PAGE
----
Bruk Out – Dancehall Queen documentary

As part of the True Jamaican Dancehall dance festival, BRUK OUT will be screening in Melbourne on Tuesday 7th Feb 2017 at Nova Cinema in Carlton. The film has been in production since 2014, and we are really excited to be able to do a preview screening of the film before it hits the international festival circuit. On the night there will be a cultural presentation by the amazing and inspiring Jamaican dancer Latonya Style from DanceJa and a Q&A after the screening with dancers Latonya Style & Kimiko Versatile from Jamaica and Kitty Cat from Australia.

To find out some more info about the production, i caught up with its director Cori McKenna….

ILD: Ok So First up whats your production/directing background?
CM: I’ve been working in the Film/TV business for over a decade, since UCLA film school. I work mostly in comedy and documentary genres…you can check out my bio below…

ILD: How did you come across the dancehall queen story?
CM: I live in a Caribbean neighborhood in Brooklyn, and every summer I see the dancing at the West Indies Day Parade. I got fascinated and started to do research on where the dances came from and the meaning behind them.

ILD: What was it that attracted you to making a documentary about global Dancehall Queens?

CM: I think people always assume that women dancing provocatively has one particular meaning, and the women often become objects. I wanted to give these women a voice to explain why they love dancehall, in hopes that they could bring a new perspective to the dance most people don’t get to see. Mainly, the body positivity and community it cultivates, not just the daggering and the madness of it.

ILD: Why did you call the film Bruk Out?
CM: To me, this movie is all about women finding their freedom. I used Bruk Out! – meaning to break free or get crazy on the dance floor – as a way to remind people that at the end of the day, these women need those moments of pure self-expression to find their freedom.

ILD: Was there anything you were surprised to discover while making the film?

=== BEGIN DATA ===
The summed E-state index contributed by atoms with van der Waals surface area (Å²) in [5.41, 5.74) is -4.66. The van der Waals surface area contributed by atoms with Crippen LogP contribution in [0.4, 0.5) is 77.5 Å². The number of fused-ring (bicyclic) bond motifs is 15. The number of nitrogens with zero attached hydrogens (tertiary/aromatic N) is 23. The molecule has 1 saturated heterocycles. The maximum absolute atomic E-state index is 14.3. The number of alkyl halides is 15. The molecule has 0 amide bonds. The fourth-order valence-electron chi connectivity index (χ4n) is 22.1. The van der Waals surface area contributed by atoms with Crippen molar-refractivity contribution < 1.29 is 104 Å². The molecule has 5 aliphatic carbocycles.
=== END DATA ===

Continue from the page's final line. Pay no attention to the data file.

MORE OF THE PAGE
CM: I always assumed that there would be a lot of in-fighting among the queens, but this wasn’t the case. The women are generally very supportive and loving with one another – it was more of a positive global community than I expected.

ILD: I find that dancehall as a genre, but especially Dancehall Queen, is quite misunderstood.
From what you experienced how would you describe what Dancehall Queen means to Jamaicans? and to the women from around the world who partake in the competition and the culture?

CM: I think that even some women think of Dancehall Queen style as a “lesser” style of dance. That somehow the “male” dances are the priority or the “real” dancehall, and that dancehall queen style isn’t refined or respectable. But I think most Jamaicans respect Dancehall Queens because they are the women that represent power, individualism, and freedom. They see them as fashion icons, innovators, and general bad-asses. I think that’s why the title of DHQ is so appealing to women around the world. Every women wants to come out and say “this is me, I’m not afraid.” And for a few moments at those parties, Dancehall Queens transcend the drudgery of daily life and they’re truly empowered to “fuck up” the dance floor. They’re in control.

ILD: How would you describe what dance means to dancehall?